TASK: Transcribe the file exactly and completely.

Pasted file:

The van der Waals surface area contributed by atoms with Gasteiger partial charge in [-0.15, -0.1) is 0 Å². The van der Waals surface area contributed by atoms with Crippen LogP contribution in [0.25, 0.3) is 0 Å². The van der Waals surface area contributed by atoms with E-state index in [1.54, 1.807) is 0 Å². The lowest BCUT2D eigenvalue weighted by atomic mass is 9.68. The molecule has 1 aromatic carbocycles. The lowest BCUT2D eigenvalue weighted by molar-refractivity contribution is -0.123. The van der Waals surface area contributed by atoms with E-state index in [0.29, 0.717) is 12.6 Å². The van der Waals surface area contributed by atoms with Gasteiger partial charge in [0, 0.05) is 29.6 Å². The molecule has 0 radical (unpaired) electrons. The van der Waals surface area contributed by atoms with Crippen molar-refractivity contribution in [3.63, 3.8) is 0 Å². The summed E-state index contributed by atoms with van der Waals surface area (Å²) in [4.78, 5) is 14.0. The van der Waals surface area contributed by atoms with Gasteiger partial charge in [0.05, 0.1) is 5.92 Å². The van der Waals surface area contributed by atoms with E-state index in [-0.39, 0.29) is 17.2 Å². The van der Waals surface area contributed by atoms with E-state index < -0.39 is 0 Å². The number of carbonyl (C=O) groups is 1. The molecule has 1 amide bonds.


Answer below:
The van der Waals surface area contributed by atoms with Gasteiger partial charge in [-0.15, -0.1) is 0 Å². The van der Waals surface area contributed by atoms with Crippen LogP contribution in [0.25, 0.3) is 0 Å². The van der Waals surface area contributed by atoms with E-state index in [1.54, 1.807) is 0 Å². The lowest BCUT2D eigenvalue weighted by atomic mass is 9.68. The molecule has 1 aromatic carbocycles. The lowest BCUT2D eigenvalue weighted by molar-refractivity contribution is -0.123. The van der Waals surface area contributed by atoms with E-state index in [0.29, 0.717) is 12.6 Å². The van der Waals surface area contributed by atoms with Gasteiger partial charge in [0, 0.05) is 29.6 Å². The molecule has 0 radical (unpaired) electrons. The van der Waals surface area contributed by atoms with Crippen molar-refractivity contribution in [3.63, 3.8) is 0 Å². The summed E-state index contributed by atoms with van der Waals surface area (Å²) in [4.78, 5) is 14.0. The van der Waals surface area contributed by atoms with Gasteiger partial charge in [0.05, 0.1) is 5.92 Å². The van der Waals surface area contributed by atoms with E-state index in [-0.39, 0.29) is 17.2 Å². The van der Waals surface area contributed by atoms with E-state index < -0.39 is 0 Å². The number of carbonyl (C=O) groups is 1. The molecule has 1 amide bonds.